Sean Markey has been affiliated with the Centre since 1998. He teaches in the undergraduate certificate program and the Certificate Program for CED Professionals. He considers teaching in both programs to be an immense privilege – working with students and practitioners to make their communities, and the world a better place. In his day job, Sean is an Associate Professor with the Resource and Environmental Management Department at Simon Fraser University. His research concerns issues of local and regional economic development, community sustainability, rural development, and sustainable infrastructure. He has published widely and continues to work with municipalities, non-profit organizations, Aboriginal communities and the business community to promote and develop sustainable forms of community economic development. He serves as co-Chair on the Board of Directors with the Vancity Community Foundation, and is on the Board of the Canadian Rural Revitalization Foundation.

Entertainment by:

Casa Rosa Painting 2Casa Rosa blends traditional gypsy jazz music with their own contemporary stylings, Casa Rosa embodies the spirit of the 1930′s and 40′s Parisian jazz scene with an appreciation for rhythms, timings, and melodies that span across musical borders.  Keen on challenging themselves and their listeners, Casa Rosa seeks to create a unique sound from an era of great musicianship and innovation.

 

Jeremy Loveday is Victoria’s 2010 Individual Slam Champion and a three time member of the Victoria Poetry Slam team. His performances are playful, fierce and fully present and his poetry weaves universal themes into insightful story lines.  He aims to connect with the audience like a deep breath.   Having performed at festivals and shows across Canada and beyond Jeremy has built his reputation on his raw, rhythmic performances.

At the inaugural Vancouver International Poetry Festival, Jeremy’s poem Come Home Canada was chosen as 1 of 2 festival highlights.   In December 2011, Jeremy had the great honour of performing his poem “An Ode to Courage” as the official tribute to Jack Layton at the 50th anniversary BC NDP convention. Jeremy currently serves as the Director of Youth Outreach for Tongues of Fire, Victoria’s spoken word poetry collective. In this role, he organizes and facilitates high school poetry workshops, bringing local performance poets together to introduce the art of spoken word to high school students. He is also the Director of Victorious Voices, Victoria’s Secondary School Slam Championships.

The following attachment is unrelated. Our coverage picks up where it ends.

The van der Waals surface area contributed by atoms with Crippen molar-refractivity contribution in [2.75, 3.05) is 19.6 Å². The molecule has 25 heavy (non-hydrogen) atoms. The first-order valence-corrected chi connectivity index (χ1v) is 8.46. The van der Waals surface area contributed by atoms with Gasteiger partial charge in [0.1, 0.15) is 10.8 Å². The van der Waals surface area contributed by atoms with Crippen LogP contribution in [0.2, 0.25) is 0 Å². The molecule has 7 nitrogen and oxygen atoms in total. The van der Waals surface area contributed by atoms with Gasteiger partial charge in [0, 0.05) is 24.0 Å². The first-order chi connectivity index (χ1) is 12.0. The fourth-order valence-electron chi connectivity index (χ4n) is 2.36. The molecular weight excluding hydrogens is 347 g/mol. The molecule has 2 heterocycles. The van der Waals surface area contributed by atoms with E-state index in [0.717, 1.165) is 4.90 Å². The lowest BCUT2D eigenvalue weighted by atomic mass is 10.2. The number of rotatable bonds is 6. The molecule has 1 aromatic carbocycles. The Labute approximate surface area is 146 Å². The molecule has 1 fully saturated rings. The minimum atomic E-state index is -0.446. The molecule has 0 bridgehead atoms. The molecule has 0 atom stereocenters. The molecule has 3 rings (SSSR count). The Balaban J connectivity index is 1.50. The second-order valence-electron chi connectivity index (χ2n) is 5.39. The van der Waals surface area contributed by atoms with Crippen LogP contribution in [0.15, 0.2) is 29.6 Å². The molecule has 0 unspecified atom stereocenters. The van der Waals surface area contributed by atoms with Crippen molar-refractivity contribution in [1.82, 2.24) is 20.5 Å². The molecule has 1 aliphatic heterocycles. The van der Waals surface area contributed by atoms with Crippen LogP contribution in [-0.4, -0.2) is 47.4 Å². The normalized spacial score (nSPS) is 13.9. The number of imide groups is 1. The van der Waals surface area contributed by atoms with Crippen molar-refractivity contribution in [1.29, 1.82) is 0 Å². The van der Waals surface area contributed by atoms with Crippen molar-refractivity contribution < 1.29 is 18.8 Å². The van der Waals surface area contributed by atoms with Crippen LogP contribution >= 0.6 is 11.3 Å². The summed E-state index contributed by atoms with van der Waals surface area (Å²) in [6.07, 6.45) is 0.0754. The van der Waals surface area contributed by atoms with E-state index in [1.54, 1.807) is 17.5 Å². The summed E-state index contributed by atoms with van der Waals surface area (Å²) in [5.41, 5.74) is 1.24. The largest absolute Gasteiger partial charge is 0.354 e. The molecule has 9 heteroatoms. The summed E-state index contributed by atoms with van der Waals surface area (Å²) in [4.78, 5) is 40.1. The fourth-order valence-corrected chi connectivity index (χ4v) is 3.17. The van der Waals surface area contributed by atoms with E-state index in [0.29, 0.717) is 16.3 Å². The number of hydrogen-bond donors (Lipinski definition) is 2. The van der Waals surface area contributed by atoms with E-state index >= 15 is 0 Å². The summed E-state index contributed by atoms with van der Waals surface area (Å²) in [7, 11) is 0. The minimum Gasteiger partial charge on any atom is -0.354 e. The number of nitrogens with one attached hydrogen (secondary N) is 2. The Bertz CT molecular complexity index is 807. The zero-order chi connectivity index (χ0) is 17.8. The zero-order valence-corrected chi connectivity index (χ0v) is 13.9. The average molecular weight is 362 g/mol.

Vanessa w Woodward's Community Singers all rights reserved by jmv from flickr copy Vanessa Richards is an interdisciplinary artist with a foundation in music, performance, writing and collaboration with a focus on socially-engaged arts practices and community arts programming. She is the community engagement manager at the Arts Club and has held this post since 2012 when it was created. She earned her MPhil from Cardiff University.

Woodward’s Community Singers began as a community engagement project while Vanessa Richards, was working with SFU as the director of community engagement through the arts as the university was developing the Woodward’s campus. Originally based at SFU Harbourcentre, the choir began its residency at Woodwards in the PHS Skyroom in Sept 2010. The group has continued to meet weekly since then. You can find out more about them or details of when they meet on Facebook, Woodward’s Community Singers page. https://www.facebook.com/groups/togethersinging/

And DJ Dave Biggs! Moonlighting from his day job as an internationally-recognized stakeholder engagement and public outreach strategist focusing on the use of software tools to enhance community participation for transportation, urban and sustainability planning projects. He is also the co-founder of Metro-Quest.

 Showcase

“Un”Common Threads

Melanie receiving a load of banners for upcycling(1)

Common Thread, a non-profit co-operative based in Vancouver upcycles street banners into conference bags and other products. Our network of producers are newcomers to Canada or experience other employment barriers; they thrive in our flexible and supportive training and work environment.  Melanie Conn is the co-founder and Marketing Manager.

 

 

 

 

 

Go2Gether: Becoming Multi-Modal

madlyn Go2gethergo2gether is a very simple way for you to instantly find anyone who is going the same way you are. As a result, we make ridesharing seamless, effortless and easy.
go2gether envisions to help people to save time, money and protect the environment, while ultimately creating a community of friendly commuters! Your hosts for the showcase are Alice Park and Madelyn Jones.

 

 

 

 

 

RADIUS – Build A Social Business NOW!

Miguel guerreroJennifer McRae

RADIUS is a social innovation lab and venture incubator based at the Beedie School of Business, Simon Fraser University. Formed to enable SFU’s leadership in building the new economy, RADIUS works to strengthen impact focused businesses and the ecosystem that supports them, develop and test new ideas for an economy that prioritizes people and planet, and build a pipeline of emerging social economy leaders with real world experience. Your hosts for the showcase are Miguel Guerrero and Jenn McRae.